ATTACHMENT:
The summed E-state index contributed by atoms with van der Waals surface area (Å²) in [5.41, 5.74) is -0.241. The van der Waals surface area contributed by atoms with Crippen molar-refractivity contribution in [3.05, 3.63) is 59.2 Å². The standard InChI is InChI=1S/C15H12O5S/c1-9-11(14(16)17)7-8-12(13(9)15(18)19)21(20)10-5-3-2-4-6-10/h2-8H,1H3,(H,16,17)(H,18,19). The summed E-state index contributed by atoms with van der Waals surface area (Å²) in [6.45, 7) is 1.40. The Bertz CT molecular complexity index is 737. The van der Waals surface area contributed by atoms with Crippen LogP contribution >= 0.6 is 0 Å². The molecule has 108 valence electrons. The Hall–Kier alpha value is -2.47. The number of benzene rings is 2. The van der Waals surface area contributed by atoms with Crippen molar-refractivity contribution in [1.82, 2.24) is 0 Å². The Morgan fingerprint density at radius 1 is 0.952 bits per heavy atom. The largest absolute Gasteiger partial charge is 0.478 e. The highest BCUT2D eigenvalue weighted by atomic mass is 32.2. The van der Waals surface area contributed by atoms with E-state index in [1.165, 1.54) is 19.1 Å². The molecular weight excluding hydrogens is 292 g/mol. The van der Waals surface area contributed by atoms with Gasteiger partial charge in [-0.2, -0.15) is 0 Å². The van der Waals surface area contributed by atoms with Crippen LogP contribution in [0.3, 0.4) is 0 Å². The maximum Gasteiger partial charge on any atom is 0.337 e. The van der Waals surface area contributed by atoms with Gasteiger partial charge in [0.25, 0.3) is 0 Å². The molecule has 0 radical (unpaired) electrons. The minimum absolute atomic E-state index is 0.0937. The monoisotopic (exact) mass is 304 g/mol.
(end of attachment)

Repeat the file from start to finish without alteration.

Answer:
The summed E-state index contributed by atoms with van der Waals surface area (Å²) in [5.41, 5.74) is -0.241. The van der Waals surface area contributed by atoms with Crippen molar-refractivity contribution in [3.05, 3.63) is 59.2 Å². The standard InChI is InChI=1S/C15H12O5S/c1-9-11(14(16)17)7-8-12(13(9)15(18)19)21(20)10-5-3-2-4-6-10/h2-8H,1H3,(H,16,17)(H,18,19). The summed E-state index contributed by atoms with van der Waals surface area (Å²) in [6.45, 7) is 1.40. The Bertz CT molecular complexity index is 737. The van der Waals surface area contributed by atoms with Crippen LogP contribution >= 0.6 is 0 Å². The molecule has 108 valence electrons. The Hall–Kier alpha value is -2.47. The number of benzene rings is 2. The van der Waals surface area contributed by atoms with Crippen molar-refractivity contribution in [1.82, 2.24) is 0 Å². The Morgan fingerprint density at radius 1 is 0.952 bits per heavy atom. The largest absolute Gasteiger partial charge is 0.478 e. The highest BCUT2D eigenvalue weighted by atomic mass is 32.2. The van der Waals surface area contributed by atoms with E-state index in [1.165, 1.54) is 19.1 Å². The molecular weight excluding hydrogens is 292 g/mol. The van der Waals surface area contributed by atoms with Gasteiger partial charge in [-0.2, -0.15) is 0 Å². The van der Waals surface area contributed by atoms with Crippen LogP contribution in [0.3, 0.4) is 0 Å². The maximum Gasteiger partial charge on any atom is 0.337 e. The van der Waals surface area contributed by atoms with Gasteiger partial charge in [0.25, 0.3) is 0 Å². The molecule has 0 radical (unpaired) electrons. The minimum absolute atomic E-state index is 0.0937. The monoisotopic (exact) mass is 304 g/mol.